Stances of Faiths on LGBT Issues: Presbyterian Church (USA)
With an estimated 3.1 million members, the Presbyterian Church (USA) is very supportive of gay, lesbian and bisexual people — even though official church doctrine still holds that homosexual sex is sinful and against God’s will and bans gays and lesbians from the clergy.
The church welcomes gay, lesbian and bisexual people as members and has an active LGBT population. It prohibits discrimination based on sexual orientation. It also allows clergy members to bless holy union ceremonies (but not marriages) between same-sex couples, and in 2005 it urged federal lawmakers to acknowledge civil unions between same-sex couples that the states had recognized. It has also called for equal treatment of the children of gay, lesbian and bisexual parents. Some Presbyterian churches, however, have faced conflict over LGBT rights issues within their own congregations.
It has, to date, been silent on transgender members.
On Gays and Lesbians
Gay, lesbian and bisexual people are welcome in Presbyterian churches and called upon to be treated equally with all members. According to a 1978 document entitled, “The Church and Homosexuality”:
“Persons who manifest homosexual behavior must be treated with the profound respect and pastoral tenderness due all people of God. There can be no place within the Christian faith for the response to homosexual persons of mingled contempt, hatred, and fear that is called homophobia.
“Homosexual persons are encompassed by the searching love of Christ. The church must turn from its fear and hatred to move toward the homosexual community in love and to welcome homosexual inquirers to its congregations. It should free them to be candid about their identity and convictions.”
The document, which has been repeatedly challenged by gay and lesbian Presbyterians, however, also calls homosexual sex sinful, contrary to God’s plan and a possible symptom of the world’s larger problems.
“Homosexuality is not God's wish for humanity. … In many cases homosexuality is more a sign of the brokenness of God's world than of willful rebellion. In other cases homosexual behavior is freely chosen or learned in environments where normal development is thwarted. Even where the homosexual orientation has not been consciously sought or chosen, it is neither a gift from God nor a state nor a condition like race; it is a result of our living in a fallen world.”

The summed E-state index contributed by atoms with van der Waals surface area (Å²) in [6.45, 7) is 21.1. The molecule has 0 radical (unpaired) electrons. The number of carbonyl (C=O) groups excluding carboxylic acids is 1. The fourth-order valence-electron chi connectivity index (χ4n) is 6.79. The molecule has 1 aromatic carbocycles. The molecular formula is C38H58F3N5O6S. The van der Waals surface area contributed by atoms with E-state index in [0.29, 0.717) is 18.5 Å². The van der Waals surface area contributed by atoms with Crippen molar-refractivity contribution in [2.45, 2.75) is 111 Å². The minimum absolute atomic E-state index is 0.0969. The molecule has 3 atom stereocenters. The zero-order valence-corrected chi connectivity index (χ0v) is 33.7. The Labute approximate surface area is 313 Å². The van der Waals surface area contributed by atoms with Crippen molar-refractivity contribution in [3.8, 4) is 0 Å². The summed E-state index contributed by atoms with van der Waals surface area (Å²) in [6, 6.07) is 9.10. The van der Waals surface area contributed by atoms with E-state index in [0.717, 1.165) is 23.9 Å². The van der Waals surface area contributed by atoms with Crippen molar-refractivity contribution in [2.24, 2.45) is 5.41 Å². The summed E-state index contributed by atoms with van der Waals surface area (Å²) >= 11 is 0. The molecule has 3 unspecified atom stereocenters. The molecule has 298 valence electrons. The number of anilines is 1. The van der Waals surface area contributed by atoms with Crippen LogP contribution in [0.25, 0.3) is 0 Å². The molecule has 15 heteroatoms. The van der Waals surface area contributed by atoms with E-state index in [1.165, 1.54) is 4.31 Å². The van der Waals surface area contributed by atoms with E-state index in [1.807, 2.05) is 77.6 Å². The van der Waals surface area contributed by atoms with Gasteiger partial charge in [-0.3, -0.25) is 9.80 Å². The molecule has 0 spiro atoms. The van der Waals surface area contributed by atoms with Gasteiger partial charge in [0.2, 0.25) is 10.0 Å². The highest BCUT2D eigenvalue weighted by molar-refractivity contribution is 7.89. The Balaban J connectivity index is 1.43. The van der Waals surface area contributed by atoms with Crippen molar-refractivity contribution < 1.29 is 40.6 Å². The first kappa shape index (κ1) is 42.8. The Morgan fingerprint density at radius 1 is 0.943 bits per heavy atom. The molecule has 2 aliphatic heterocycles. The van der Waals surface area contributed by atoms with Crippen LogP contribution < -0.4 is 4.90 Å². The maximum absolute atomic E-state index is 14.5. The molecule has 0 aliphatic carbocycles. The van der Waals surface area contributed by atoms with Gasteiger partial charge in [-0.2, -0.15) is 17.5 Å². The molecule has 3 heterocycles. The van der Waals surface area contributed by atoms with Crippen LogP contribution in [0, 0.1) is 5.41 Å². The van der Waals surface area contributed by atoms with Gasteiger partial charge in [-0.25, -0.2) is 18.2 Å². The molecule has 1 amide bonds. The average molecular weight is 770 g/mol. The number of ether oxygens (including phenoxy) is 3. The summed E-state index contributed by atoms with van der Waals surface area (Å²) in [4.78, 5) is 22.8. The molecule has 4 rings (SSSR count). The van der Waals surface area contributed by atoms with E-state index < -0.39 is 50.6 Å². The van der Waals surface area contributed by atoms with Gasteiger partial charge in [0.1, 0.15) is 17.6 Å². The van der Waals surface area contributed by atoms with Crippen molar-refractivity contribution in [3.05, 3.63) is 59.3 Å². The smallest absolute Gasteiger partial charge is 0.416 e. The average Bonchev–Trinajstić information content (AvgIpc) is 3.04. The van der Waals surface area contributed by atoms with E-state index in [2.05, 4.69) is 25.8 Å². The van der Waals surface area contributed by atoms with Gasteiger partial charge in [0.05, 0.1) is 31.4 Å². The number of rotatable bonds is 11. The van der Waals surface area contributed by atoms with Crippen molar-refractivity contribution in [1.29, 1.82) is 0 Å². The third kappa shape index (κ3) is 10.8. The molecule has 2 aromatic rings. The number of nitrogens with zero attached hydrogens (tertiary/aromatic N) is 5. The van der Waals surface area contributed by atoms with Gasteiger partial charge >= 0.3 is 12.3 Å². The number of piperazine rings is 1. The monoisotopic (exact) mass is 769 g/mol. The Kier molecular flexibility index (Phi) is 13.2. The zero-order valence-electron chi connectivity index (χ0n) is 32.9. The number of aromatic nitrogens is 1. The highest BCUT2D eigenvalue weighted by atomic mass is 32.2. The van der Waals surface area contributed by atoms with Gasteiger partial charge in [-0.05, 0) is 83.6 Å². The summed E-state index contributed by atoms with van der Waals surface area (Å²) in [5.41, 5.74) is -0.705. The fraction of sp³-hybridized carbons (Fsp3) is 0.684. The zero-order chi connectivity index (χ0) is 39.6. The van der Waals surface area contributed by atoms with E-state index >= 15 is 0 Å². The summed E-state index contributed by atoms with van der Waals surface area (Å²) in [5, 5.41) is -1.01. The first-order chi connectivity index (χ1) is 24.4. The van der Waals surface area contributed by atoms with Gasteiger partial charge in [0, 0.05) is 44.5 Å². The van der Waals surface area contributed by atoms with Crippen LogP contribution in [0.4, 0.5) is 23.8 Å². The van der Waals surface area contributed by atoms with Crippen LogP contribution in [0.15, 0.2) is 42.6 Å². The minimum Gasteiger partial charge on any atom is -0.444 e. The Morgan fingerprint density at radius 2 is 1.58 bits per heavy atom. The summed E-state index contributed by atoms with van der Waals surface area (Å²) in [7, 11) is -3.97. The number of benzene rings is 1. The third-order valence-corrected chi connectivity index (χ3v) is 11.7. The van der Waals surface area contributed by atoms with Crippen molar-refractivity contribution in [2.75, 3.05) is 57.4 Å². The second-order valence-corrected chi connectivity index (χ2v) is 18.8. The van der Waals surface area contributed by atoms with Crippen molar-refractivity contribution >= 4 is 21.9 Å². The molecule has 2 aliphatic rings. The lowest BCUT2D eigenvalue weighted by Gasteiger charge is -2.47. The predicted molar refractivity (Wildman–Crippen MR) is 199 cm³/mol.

While the church acknowledges that a person’s sexual orientation is not a choice, its teachings assert that people can choose whether to act on their desires. It also argues, against prevailing professional opinion, that gay, lesbian and bisexual people can change their orientation and urges heterosexual church members to encourage them to do so. “The Church and Homosexuality” states:
“Homosexual persons who will strive toward God's revealed will in this area of their lives, and make use of all the resources of grace, can receive God's power to transform their desires or arrest their active expression. … [The church] should also share honestly and humbly with them in seeking the vision of God's intention for the sexual dimensions of their lives. … It may be only in the context of loving community, appreciation, pastoral care, forgiveness, and nurture that homosexual persons can come to a clear understanding of God's pattern for their sexual expression.”
Some individual Presbyterian congregations have struggled with the issue of gay and lesbian acceptance within their own ranks. For example, after the Rev. Jeff Falter of Davis Memorial Presbyterian church in West Virginia wrote a column in his local newspaper supporting equality for gay and lesbian Christians in February 2005, his congregation voted to remove him from his position.